“Prior to this study it was known that in eyes with center-involved diabetic macular edema and starting visual acuity of 20/50 or worse, treatment with aflibercept monotherapy resulted in superior outcomes compared with bevacizumab monotherapy,” Mr. Glassman says. “It, however, was unknown how aflibercept monotherapy compared with bevacizumab first with a switch to aflibercept if the eye condition did not improve sufficiently.
“Based on the results of this study, we found no evidence that visual outcomes over a two-year period were different between aflibercept monotherapy and bevacizumab first with a switch to aflibercept when there was suboptimal response.”
The primary outcome was mean change in visual acuity from baseline over two years (area under the curve): 15±8.5 letters for aflibercept monotherapy vs. 14±8.8 letters for bevacizumab-first (adjusted difference, 0.8 letters; 95% CI, –0.9 to 2.5; p=0.37).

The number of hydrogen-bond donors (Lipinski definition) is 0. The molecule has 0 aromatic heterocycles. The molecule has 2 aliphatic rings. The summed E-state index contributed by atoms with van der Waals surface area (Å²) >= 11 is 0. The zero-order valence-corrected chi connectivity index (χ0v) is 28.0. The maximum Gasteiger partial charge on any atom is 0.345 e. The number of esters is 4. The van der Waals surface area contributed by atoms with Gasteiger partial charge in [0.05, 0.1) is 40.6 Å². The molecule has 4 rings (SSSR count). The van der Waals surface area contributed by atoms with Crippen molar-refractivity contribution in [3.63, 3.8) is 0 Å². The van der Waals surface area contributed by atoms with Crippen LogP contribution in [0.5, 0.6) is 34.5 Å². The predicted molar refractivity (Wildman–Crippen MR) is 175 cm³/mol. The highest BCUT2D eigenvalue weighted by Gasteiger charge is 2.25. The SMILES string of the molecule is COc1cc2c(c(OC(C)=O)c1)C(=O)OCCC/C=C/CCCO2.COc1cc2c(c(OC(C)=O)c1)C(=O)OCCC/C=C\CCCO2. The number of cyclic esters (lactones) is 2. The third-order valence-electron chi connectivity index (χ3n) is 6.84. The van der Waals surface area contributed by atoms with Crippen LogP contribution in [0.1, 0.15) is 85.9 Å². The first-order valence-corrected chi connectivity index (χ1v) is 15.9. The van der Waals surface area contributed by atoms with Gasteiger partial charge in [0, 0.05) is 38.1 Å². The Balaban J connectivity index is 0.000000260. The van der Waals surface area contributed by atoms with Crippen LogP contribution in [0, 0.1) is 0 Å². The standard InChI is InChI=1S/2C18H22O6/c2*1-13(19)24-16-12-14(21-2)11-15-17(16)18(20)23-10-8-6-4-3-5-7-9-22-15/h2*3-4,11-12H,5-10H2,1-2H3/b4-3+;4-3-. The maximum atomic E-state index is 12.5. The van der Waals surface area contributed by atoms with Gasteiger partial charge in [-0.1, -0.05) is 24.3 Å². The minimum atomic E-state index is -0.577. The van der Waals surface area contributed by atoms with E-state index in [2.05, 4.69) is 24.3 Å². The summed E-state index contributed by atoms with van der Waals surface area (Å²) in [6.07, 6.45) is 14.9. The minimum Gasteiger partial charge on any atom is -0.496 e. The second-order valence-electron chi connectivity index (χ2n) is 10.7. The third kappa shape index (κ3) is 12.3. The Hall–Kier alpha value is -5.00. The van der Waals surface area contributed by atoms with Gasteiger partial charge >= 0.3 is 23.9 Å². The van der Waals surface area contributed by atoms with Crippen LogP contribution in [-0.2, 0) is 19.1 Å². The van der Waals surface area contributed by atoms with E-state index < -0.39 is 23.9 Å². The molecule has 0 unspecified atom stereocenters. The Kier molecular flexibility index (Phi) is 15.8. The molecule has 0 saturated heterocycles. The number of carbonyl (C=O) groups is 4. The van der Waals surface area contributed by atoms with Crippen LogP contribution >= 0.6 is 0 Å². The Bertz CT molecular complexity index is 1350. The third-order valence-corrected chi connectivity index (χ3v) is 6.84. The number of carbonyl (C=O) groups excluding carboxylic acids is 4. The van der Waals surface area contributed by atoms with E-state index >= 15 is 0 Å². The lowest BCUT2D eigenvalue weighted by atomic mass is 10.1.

Findings for key secondary outcomes for the aflibercept monotherapy and bevacizumab-first groups, respectively, are:
- Mean change in visual acuity from baseline at two years: 14.7 ±14.5 vs. 15.9 ±12.4, with an adjusted between-group difference of –1.8 letters (95% CI, –4.9 to 1.2).
- 77 percent of eyes in each group had a >10-letter VA gain.
- Mean change in central subfield thickness from baseline to two years: –192 ±143 µm vs. –198 ±160 µm.
The aflibercept monotherapy eyes received fewer injections over two years on average: 14.6 ±4.1 vs. 16.1 ±4.1 injections. The bevacizumab-first eyes received 9.2 ±5.2 bevacizumab injections and 6.9 ±5.8 aflibercept treatments.